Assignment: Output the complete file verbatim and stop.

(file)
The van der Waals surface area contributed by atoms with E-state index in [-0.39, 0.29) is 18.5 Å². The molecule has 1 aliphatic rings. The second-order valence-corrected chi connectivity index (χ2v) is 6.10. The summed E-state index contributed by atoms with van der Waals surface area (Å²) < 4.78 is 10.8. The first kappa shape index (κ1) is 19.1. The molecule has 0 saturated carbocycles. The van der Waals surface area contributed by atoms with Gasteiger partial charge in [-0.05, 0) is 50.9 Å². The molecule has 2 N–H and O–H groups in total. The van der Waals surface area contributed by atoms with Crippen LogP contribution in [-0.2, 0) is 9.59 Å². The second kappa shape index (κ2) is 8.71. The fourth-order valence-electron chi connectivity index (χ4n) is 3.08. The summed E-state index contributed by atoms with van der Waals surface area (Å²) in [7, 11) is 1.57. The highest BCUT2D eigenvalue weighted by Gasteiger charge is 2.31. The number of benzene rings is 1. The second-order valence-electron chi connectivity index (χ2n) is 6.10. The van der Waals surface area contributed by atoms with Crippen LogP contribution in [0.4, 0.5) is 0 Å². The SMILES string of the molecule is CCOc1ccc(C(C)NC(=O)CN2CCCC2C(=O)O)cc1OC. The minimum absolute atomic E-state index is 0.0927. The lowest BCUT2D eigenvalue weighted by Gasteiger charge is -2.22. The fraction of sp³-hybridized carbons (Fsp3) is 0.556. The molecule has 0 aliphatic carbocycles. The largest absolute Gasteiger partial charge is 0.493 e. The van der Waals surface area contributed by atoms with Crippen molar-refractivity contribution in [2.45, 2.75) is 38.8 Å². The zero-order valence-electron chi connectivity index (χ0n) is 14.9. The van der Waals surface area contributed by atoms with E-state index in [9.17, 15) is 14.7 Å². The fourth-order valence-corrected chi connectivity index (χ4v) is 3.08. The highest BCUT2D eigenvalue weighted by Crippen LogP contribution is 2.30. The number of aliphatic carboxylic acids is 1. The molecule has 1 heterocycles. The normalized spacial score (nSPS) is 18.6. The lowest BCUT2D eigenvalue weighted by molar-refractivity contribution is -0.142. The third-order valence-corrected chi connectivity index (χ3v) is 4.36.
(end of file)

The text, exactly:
The van der Waals surface area contributed by atoms with E-state index in [-0.39, 0.29) is 18.5 Å². The molecule has 1 aliphatic rings. The second-order valence-corrected chi connectivity index (χ2v) is 6.10. The summed E-state index contributed by atoms with van der Waals surface area (Å²) < 4.78 is 10.8. The first kappa shape index (κ1) is 19.1. The molecule has 0 saturated carbocycles. The van der Waals surface area contributed by atoms with Gasteiger partial charge in [-0.05, 0) is 50.9 Å². The molecule has 2 N–H and O–H groups in total. The van der Waals surface area contributed by atoms with Crippen LogP contribution in [-0.2, 0) is 9.59 Å². The second kappa shape index (κ2) is 8.71. The fourth-order valence-electron chi connectivity index (χ4n) is 3.08. The summed E-state index contributed by atoms with van der Waals surface area (Å²) in [7, 11) is 1.57. The highest BCUT2D eigenvalue weighted by Gasteiger charge is 2.31. The number of benzene rings is 1. The second-order valence-electron chi connectivity index (χ2n) is 6.10. The van der Waals surface area contributed by atoms with Crippen LogP contribution in [0.4, 0.5) is 0 Å². The SMILES string of the molecule is CCOc1ccc(C(C)NC(=O)CN2CCCC2C(=O)O)cc1OC. The minimum absolute atomic E-state index is 0.0927. The lowest BCUT2D eigenvalue weighted by Gasteiger charge is -2.22. The fraction of sp³-hybridized carbons (Fsp3) is 0.556. The molecule has 0 aliphatic carbocycles. The largest absolute Gasteiger partial charge is 0.493 e. The van der Waals surface area contributed by atoms with Crippen molar-refractivity contribution in [2.45, 2.75) is 38.8 Å². The zero-order valence-electron chi connectivity index (χ0n) is 14.9. The van der Waals surface area contributed by atoms with E-state index in [9.17, 15) is 14.7 Å². The fourth-order valence-corrected chi connectivity index (χ4v) is 3.08. The highest BCUT2D eigenvalue weighted by Crippen LogP contribution is 2.30. The number of aliphatic carboxylic acids is 1. The molecule has 1 heterocycles. The normalized spacial score (nSPS) is 18.6. The lowest BCUT2D eigenvalue weighted by molar-refractivity contribution is -0.142. The third-order valence-corrected chi connectivity index (χ3v) is 4.36.